Sunday, January 3, 2010

Illinois State Military Museum

When I travel around the country I try to find unusual sites or those which have an interesting story behind them. During my trip several years ago through the city of Springfield in Illinois, I chanced upon a Mexican generals leg.

Many history buffs will recall the Mexican general known in both counties as Antonio Lopez de Santa Anna. That’s right this is the same Mexican army general who had ordered his troops to attack the Alamo and ultimately killed the legendary Davy Crockett and the brave defenders of the Alamo.

Unknown to many people is the fact that the general had a fake leg installed as a result of a war related injury. Santa Anna had his real leg amputated due to an accident resulting from cannon ball fire during his fight with the French in 1838. It wasn’t until 1847 that the 4th Illinois Infantry division solders captured the general’s leg.

During an episode of the King of the Hill cartoon series mention was made of the general’s artificial leg and how it was captured by the Americans. During the cartoon it was shown that the Mexican government was secretly plotting to re-capture the general’s leg and return it to its rightful place in Mexico, although there is actually no truth to this part of the cartoon. The kidnapping story was merely something created to spice up the King of the Hill cartoon.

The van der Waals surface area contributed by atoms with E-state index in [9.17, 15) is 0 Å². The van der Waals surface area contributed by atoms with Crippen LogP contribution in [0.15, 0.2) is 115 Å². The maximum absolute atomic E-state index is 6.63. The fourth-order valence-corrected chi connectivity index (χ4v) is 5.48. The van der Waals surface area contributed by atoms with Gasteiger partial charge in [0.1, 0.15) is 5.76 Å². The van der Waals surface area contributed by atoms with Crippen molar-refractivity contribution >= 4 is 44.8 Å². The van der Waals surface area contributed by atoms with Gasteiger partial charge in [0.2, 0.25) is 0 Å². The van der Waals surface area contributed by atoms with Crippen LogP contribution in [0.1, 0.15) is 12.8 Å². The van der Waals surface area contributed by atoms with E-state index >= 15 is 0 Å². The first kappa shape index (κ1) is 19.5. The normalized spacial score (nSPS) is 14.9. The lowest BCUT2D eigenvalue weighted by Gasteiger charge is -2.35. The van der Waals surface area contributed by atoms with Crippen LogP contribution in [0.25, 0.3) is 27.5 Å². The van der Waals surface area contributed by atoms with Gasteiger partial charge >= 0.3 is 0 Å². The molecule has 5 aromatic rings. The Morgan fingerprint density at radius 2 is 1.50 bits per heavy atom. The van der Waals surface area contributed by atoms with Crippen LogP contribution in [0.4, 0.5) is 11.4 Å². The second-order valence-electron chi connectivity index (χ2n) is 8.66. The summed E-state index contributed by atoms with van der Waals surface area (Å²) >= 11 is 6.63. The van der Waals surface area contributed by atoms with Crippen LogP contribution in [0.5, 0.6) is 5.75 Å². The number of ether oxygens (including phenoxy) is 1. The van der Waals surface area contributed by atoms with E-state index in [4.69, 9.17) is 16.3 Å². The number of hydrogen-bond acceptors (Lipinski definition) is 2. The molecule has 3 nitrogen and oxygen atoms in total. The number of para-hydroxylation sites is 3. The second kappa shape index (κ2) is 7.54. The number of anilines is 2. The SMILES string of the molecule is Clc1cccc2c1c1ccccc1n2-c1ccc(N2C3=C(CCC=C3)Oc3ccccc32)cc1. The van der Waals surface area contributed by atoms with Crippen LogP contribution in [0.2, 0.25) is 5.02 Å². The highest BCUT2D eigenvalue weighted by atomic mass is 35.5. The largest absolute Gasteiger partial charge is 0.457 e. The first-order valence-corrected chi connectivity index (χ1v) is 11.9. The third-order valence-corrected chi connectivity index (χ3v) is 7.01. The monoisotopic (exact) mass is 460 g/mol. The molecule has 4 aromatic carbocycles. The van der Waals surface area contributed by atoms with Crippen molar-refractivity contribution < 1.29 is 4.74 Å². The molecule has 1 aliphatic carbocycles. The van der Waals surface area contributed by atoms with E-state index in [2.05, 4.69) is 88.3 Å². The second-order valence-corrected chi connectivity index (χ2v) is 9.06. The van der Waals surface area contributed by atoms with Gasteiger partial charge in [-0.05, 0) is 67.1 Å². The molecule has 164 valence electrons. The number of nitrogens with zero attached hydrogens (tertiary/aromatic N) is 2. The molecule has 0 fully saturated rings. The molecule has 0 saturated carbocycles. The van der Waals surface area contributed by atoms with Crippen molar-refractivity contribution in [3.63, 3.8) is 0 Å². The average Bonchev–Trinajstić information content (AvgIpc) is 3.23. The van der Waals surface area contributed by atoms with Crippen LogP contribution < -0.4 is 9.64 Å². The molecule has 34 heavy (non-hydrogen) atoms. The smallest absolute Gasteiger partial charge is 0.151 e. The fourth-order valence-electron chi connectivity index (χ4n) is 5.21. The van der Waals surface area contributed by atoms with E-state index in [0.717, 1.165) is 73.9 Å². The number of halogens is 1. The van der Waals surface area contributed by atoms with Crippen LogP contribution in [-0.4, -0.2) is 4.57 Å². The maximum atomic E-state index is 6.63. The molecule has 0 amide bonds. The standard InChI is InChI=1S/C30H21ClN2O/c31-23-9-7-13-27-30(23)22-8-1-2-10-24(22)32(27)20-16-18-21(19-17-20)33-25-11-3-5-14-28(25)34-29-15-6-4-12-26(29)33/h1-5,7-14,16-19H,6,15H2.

After the cartoon appeared it seemed like everyone in the country wanted to take a look at the general’s wooden leg but few people realized at the time that it was sitting in central Illinois.

The famous leg is now a part of the Illinois State Military Museum in Springfield. The legend states that Santa Anna was having lunch while his troops were busy battling American soldiers and as he was indulging in his food he was promptly surrounded and surprised by the members of the 4th Infantry. In order to save his life he hopped away on one leg leaving behind his wooden leg as a remembrance. Initially the soldier who grabbed the leg showed it off at various fairs around Illinois charging a dime per peek for people to see it but in 1922 it was entrusted to the care of the Illinois National Guard.

Many people inquire as to why there has been no attempt by the Mexicans to retrieve the general’s leg and the answer is simple – the people hated him. The man died friendless and alone while in exile. His people disliked him so much that upon his death he was given a pauper's burial.

You can not tie up a complete day at the museum but it is certainly worth a stop while on your way just to take a glance at the general’s famous leg.

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5 comments:

FishHawk said...

Great story! I have been through Springfield, IL while I was still truckin' all over the place, but I never made a stop at that museum. I really wish I had now.

Dorothy L said...

Thank you for a great bit of advice and information about Mexican History. Museums are totally underrated in so many minds :)

~Cheers to a new year and new chance to do it right~

Aiden Thomas said...

Thanks for sharing this nice info. Its really a magnificent information.

Aiden Thomas
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gallery said...

Thanks for sharing a very good point and information about Mexican History. Museums are totally underrated in so many minds :)

Peter said...

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